Purifying Water from Boron Contamination with Highly Selective Metal-Organic Framework (MOF) Membranes

Purifying Water from Boron Contamination with Highly Selective Metal-Organic Framework (MOF) Membranes
Zachary Smith, Joseph R. Mares Career Development Professor, Department of Chemical Engineering

Period of performance: 

September 2018 to August 2020
MOF, Metal Organic Framework, MOFs, water purification, desalination, Boron, water quality

Abstract: 

This project seeks to leverage techniques and expertise at the interface of inorganic chemistry, materials science, and chemical engineering to achieve technical breakthroughs in water purification.  The strategy is to use water-stable metal-organic frameworks (MOFs) that have well-defined pore structures that can be engineered for the efficient removal of small neutral contaminants such as boron from water.

Boron is an essential micronutrient for both plants and animals, but becomes toxic at higher concentrations.  However, due to its small molecular size and un-charged chemical structure, it is particularly difficult to remove with standard water purification technologies.  Current desalination membrane technologies that operate with amorphous polymers cannot effectively remove boron from water due to its small molecule size and absence of ionic charge under normal operating conditions.   This project seeks to meet this challenge by developing highly selective membrane materials and membranes with near-perfect boron rejection for water purification.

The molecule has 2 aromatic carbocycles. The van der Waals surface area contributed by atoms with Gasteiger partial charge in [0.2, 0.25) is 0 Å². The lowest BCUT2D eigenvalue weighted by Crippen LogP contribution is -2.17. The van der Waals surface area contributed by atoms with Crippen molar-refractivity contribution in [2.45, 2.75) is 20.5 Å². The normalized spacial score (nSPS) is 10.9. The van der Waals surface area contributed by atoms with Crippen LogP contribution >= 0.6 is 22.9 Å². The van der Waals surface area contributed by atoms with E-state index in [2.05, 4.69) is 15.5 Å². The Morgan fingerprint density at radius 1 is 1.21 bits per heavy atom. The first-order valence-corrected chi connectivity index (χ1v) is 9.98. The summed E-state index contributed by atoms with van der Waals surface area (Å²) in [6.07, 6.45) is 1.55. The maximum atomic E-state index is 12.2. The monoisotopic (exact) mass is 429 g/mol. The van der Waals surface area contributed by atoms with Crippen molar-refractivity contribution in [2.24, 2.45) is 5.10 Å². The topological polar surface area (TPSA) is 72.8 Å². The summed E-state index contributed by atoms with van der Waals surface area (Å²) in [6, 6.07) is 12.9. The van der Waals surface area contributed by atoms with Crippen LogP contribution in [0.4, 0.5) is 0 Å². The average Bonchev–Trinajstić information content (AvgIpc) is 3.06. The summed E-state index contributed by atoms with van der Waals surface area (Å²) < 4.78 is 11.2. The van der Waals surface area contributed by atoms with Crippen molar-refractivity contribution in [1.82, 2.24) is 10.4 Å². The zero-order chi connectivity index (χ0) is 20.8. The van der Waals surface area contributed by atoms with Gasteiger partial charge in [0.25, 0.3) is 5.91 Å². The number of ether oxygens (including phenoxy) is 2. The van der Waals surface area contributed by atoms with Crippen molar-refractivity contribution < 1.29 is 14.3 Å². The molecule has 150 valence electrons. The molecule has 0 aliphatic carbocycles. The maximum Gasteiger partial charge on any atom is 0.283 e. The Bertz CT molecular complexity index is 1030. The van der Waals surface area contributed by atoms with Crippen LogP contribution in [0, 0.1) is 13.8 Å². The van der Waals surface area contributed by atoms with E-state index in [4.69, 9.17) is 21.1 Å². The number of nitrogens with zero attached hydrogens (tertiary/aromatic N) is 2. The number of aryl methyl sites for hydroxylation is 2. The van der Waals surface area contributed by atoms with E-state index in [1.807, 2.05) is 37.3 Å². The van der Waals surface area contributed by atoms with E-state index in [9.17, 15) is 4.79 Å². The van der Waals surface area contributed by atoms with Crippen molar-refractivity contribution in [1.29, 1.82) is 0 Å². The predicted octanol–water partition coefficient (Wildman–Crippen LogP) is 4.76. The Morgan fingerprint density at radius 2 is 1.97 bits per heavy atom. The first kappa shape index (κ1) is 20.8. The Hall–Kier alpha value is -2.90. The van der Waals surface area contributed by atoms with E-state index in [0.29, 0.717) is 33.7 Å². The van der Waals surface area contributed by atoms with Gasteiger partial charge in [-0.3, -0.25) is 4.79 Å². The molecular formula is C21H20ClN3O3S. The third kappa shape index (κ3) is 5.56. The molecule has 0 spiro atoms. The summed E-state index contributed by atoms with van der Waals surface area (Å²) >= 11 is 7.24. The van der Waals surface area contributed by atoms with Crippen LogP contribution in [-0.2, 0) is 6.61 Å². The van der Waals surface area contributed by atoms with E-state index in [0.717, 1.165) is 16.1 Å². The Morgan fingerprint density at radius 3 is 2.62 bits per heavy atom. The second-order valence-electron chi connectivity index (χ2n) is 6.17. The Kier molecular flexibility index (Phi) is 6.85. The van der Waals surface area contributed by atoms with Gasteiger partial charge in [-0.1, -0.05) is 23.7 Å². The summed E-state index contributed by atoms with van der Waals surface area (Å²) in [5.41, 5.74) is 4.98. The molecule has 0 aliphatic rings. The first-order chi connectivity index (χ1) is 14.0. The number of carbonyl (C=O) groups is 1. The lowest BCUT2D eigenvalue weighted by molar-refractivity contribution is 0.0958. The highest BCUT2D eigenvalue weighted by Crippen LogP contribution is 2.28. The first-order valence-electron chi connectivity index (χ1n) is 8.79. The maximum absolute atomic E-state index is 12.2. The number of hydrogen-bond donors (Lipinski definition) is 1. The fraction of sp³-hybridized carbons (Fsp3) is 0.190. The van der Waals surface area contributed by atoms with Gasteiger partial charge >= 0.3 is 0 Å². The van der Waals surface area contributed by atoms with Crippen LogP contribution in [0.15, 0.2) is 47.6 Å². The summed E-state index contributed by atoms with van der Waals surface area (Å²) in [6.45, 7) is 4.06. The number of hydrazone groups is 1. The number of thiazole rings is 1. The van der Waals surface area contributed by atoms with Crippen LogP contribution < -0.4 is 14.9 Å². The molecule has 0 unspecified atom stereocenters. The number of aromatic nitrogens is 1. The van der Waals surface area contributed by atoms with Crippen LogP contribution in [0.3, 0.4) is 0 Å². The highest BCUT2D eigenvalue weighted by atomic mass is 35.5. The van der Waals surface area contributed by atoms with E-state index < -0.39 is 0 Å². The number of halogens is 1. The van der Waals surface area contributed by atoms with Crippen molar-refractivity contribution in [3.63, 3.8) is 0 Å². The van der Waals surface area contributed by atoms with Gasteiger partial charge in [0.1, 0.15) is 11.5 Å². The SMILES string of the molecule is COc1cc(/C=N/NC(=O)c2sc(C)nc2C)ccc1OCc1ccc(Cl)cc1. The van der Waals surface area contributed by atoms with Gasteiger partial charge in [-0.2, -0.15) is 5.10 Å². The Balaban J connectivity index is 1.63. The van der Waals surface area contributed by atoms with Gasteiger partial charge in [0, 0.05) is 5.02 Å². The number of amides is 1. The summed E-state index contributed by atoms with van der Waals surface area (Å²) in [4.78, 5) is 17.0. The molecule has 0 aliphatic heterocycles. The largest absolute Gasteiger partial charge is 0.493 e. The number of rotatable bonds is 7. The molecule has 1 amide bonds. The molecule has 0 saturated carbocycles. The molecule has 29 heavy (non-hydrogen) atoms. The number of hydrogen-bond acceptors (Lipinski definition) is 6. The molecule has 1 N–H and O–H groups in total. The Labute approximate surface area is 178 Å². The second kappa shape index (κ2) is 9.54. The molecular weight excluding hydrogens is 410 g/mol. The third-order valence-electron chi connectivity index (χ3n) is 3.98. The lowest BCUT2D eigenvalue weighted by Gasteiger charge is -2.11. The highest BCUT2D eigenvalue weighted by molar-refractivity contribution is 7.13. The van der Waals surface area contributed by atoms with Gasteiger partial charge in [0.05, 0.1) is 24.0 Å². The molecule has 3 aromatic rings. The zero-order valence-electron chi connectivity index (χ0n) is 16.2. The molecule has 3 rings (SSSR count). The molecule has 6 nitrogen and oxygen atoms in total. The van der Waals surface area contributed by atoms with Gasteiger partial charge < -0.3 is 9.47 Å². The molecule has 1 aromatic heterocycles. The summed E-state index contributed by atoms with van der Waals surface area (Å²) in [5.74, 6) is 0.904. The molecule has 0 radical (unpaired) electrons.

MOFs carry particular qualities that make them well-suited for highly selective water purification and desalination.   The formation of materials with molecularly tuned pore apertures in combination with precisely designed chemistry allow MOFs to effectively reject small neutral molecules via size exclusion and solute-framework interactions.   However, the design and synthesis of effective MOFs for discrimination of small molecules in aqueous conditions has not been well investigated.   In order to address this critical need, this project will focus on the design, synthesis, and characterization of water-stable MOF materials with an optimized structure suitable for boron removal.   In addition, Smith and his team will explore new methods to fabricate these selective MOF materials into membrane separators.  

The development of this technology could provide a solution to the challenge of the low selectivity of current state-of-the-art polymer-based membranes.  These MOF membranes, once developed, could provide stable separation performance in aqueous environments while still providing high water permeability and high rates of boron rejection.   The success would prove significant for water purification and desalination industries and, more importantly, provide a solution to an environmental challenge that is currently unmet by known water filtration polymers today.